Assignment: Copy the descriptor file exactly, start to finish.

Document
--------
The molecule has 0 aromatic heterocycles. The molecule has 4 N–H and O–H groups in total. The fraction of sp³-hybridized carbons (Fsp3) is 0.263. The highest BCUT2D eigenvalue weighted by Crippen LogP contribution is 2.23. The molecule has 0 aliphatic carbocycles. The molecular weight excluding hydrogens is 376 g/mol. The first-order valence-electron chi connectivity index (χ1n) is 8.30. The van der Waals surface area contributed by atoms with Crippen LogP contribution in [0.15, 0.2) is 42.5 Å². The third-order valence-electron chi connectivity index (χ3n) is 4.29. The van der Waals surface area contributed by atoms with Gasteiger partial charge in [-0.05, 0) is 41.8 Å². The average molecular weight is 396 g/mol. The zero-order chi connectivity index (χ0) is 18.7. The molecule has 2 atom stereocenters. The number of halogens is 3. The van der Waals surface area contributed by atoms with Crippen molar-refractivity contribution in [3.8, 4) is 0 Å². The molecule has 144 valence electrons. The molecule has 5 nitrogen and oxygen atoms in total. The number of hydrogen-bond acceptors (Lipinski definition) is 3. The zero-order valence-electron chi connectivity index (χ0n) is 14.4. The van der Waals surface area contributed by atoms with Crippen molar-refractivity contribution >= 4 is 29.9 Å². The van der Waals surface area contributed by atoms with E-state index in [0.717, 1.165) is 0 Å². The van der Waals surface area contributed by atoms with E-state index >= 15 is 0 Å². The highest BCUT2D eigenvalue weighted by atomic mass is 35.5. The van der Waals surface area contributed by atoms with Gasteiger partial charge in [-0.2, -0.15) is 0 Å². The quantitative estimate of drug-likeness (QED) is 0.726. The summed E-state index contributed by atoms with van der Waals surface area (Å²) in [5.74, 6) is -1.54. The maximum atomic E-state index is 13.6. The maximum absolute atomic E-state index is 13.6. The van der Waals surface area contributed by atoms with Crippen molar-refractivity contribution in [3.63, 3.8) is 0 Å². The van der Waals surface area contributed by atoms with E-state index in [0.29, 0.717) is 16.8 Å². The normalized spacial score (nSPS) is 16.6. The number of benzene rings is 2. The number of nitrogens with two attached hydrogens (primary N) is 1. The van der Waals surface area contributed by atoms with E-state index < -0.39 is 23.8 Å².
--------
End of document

The molecule has 0 aromatic heterocycles. The molecule has 4 N–H and O–H groups in total. The fraction of sp³-hybridized carbons (Fsp3) is 0.263. The highest BCUT2D eigenvalue weighted by Crippen LogP contribution is 2.23. The molecule has 0 aliphatic carbocycles. The molecular weight excluding hydrogens is 376 g/mol. The first-order valence-electron chi connectivity index (χ1n) is 8.30. The van der Waals surface area contributed by atoms with Crippen LogP contribution in [0.15, 0.2) is 42.5 Å². The third-order valence-electron chi connectivity index (χ3n) is 4.29. The van der Waals surface area contributed by atoms with Gasteiger partial charge in [-0.05, 0) is 41.8 Å². The average molecular weight is 396 g/mol. The zero-order chi connectivity index (χ0) is 18.7. The molecule has 2 atom stereocenters. The number of halogens is 3. The van der Waals surface area contributed by atoms with Crippen molar-refractivity contribution in [3.8, 4) is 0 Å². The molecule has 144 valence electrons. The molecule has 5 nitrogen and oxygen atoms in total. The number of hydrogen-bond acceptors (Lipinski definition) is 3. The zero-order valence-electron chi connectivity index (χ0n) is 14.4. The van der Waals surface area contributed by atoms with Crippen molar-refractivity contribution >= 4 is 29.9 Å². The van der Waals surface area contributed by atoms with E-state index in [0.717, 1.165) is 0 Å². The van der Waals surface area contributed by atoms with E-state index >= 15 is 0 Å². The highest BCUT2D eigenvalue weighted by atomic mass is 35.5. The van der Waals surface area contributed by atoms with Gasteiger partial charge in [-0.2, -0.15) is 0 Å². The quantitative estimate of drug-likeness (QED) is 0.726. The summed E-state index contributed by atoms with van der Waals surface area (Å²) in [5.74, 6) is -1.54. The maximum atomic E-state index is 13.6. The maximum absolute atomic E-state index is 13.6. The van der Waals surface area contributed by atoms with Crippen molar-refractivity contribution in [3.63, 3.8) is 0 Å². The van der Waals surface area contributed by atoms with E-state index in [0.29, 0.717) is 16.8 Å². The normalized spacial score (nSPS) is 16.6. The number of benzene rings is 2. The number of nitrogens with two attached hydrogens (primary N) is 1. The van der Waals surface area contributed by atoms with E-state index < -0.39 is 23.8 Å².